Funeral rites and COVID-19: what must be done to respect tradition and keep people safe – The Conversation Africa

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The arrival of the coronavirus epidemic in Africa means decisions must be made not only about how to care for the sick, but also on how funerals should be carried out.

Anthropological research shows that generally, around the world, the ceremony around funerals begins at the first signs that someone might die, and continues after the burial. These “funeral rites” include rituals, ceremonies and acts which are cultural and religious obligations.

In a guiding document, the World Health Organisation (WHO) stated that there is no proof that people can become infected with the new coronavirus if they’re exposed to the bodies of those that died from it. However, until more information is available, caution is key.

The people who interact with the body – healthcare practitioners, mortuary staff, or the burial team – must ensure that standard precautions are applied. This includes proper hand hygiene and use of personal protective equipment.

These rules will have a direct impact on a whole range of funeral practices and do not take into account the important period of end-of-life care.

More must be done to create policies around how caregivers should handle this stage, which is so significant for families, and for the respect and dignity of the dying. Otherwise, this could lead to extreme distress to families and communities and may create a greater security risks. For instance, during the Ebola virus outbreak in West Africa, which lasted from 2013 to 2016, there were clashes over the safety precautions. This included the destruction of Ebola treatment centres and attacks on healthcare workers.

It is important that procedures are developed by public health officials – alongside traditional and religious authorities – that combine bio-security measures with socio-cultural obligations.

Lessons from Ebola

During West Africa’s Ebola outbreak, certain funeral rites contributed to the spread. For this reason, “safe burials” procedures, overseen by specialised health agents, were put in place. For instance, agents had to carry out Ebola tests on all deceased persons and uphold bans that prevented families from touching the body.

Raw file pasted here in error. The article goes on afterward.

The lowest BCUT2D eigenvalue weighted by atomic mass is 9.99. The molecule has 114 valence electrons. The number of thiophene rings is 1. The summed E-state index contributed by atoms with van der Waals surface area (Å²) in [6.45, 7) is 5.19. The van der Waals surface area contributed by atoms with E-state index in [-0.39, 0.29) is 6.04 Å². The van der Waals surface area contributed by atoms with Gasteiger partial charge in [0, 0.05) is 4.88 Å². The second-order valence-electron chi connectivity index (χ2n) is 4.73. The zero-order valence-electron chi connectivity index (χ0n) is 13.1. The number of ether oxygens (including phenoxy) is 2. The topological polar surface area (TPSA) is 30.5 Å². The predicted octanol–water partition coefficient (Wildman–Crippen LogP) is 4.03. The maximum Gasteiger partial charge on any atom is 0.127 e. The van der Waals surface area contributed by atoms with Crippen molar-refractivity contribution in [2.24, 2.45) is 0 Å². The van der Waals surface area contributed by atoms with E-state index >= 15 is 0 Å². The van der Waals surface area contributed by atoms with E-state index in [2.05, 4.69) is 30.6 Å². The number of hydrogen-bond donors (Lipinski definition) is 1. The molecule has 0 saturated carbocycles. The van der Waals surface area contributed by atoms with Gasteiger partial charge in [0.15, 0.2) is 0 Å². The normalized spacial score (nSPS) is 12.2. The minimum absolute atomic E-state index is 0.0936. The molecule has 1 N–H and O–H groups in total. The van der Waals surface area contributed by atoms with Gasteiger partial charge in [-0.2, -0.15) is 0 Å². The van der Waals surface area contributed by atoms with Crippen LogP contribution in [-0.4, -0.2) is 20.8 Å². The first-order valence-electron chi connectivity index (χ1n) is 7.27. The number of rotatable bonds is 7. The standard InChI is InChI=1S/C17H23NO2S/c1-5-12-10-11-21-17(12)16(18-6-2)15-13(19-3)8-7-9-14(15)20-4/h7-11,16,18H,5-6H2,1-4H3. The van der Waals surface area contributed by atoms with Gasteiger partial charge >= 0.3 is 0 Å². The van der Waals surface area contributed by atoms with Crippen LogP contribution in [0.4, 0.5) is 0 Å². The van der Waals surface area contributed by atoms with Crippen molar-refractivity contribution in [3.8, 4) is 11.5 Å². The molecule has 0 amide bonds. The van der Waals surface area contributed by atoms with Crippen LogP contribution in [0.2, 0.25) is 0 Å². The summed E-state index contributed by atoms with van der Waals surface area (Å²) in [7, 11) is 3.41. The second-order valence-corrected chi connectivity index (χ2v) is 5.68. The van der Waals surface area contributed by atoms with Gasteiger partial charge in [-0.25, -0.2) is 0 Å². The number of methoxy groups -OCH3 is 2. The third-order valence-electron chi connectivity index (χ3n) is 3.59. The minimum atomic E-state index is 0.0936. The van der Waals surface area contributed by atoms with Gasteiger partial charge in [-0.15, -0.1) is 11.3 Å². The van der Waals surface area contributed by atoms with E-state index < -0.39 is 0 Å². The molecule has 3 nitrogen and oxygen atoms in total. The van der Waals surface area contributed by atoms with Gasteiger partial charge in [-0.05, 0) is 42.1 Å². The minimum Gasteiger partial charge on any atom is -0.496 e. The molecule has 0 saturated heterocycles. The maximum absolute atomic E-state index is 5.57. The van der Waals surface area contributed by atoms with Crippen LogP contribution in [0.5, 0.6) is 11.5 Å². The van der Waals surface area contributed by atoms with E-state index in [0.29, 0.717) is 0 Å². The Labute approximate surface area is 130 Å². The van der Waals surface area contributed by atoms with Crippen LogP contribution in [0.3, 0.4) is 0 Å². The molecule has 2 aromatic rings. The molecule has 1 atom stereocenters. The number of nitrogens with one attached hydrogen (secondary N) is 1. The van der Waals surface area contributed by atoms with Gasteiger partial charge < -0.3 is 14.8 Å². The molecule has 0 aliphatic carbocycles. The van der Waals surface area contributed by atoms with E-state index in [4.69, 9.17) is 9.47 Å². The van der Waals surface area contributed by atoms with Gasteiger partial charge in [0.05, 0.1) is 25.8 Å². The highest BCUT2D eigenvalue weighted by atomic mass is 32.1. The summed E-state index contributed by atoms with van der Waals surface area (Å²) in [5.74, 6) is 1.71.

Across all the affected countries, these procedures clashed with local funeral customs. People often perceived them as disrespectful to the deceased, families and community at large.

Taking into consideration local values and social practices, the WHO and other institutions decided to change these burial procedures and recommend “safe and dignified burials” or “risk-free burials with dignity”. Dignity, in this context, meant respecting the family’s cultural and religious practices; safe meant complying with bio-security guidelines.

Despite increased efforts to make the processes more humane, these measures weren’t always accepted for several reasons. Sometimes, the risks of misfortunes related to the transgression of funeral rites or social norms appear to be perceived as greater than a risk of contamination.

On occasion, they even led to violence against health practitioners and civil servants. Some died as a result.

Way forward

Overall, the practices recommended by the WHO for COVID-19 are less strict than those in force during the Ebola epidemic. However, applying them does require adjustments to how things would usually be done.

Traditional warriors greet the chief of a traditional council on his arrival at a funerary site in Monrovia (Liberia), on 7 March 2015. Zoom Dosso/AFP

Adapting to gathering bans

In many African countries it is common for many people to attend funerals. Given people’s natural inclinations and social obligations, it may be difficult to ban such gatherings.

However, in Senegal, reports of the burials of two national celebrities (Papa Mababa Diouf, aka Pape Diouf, in Dakar and Alioune Badara Diagne, aka Golbert, in Saint-Louis) in late May, during the coronavirus state of emergency, indicate that the public abstained from attending the funerals and complied with the ban on gatherings.

Condolences were expressed primarily through social media. Using media like this – for instance mobile phones and the internet – could be a good alternative to large funeral gatherings until a better solution is found. Methods like these were frequently used in countries affected by the Ebola epidemic.

Taking traditional beliefs into account

Anthropological studies reveal a great range of traditional funeral practices, beyond religious ones.

Cultural practices can be carried out by those close to the dead, such as families or those who share a common culture, without the intervention of religious authorities. These practices might relate to the treatment of the body, how long it is displayed before burial, and the ceremonies surrounding death. Adjusting these rites for coronavirus must first be approached locally, taking into account various practices by dealing with funeral rites on a case-by-case basis.

Plan ahead to avoid public discontent, controversy and violence

To prevent controversy and conflict, there needs to be more conversation around it as soon as possible, before death tolls increase. It is important to involve religious and traditional authorities and other local leaders, such as women’s organisations, youth groups and trade unions. This will help to increase awareness about the health risks linked to funeral rites and practices. Representatives should discuss and develop adjustments that allows mourners to pay their respects, safely.

Translated from the French by Alice Heathwood for Fast ForWord

First published here: theconversation.com

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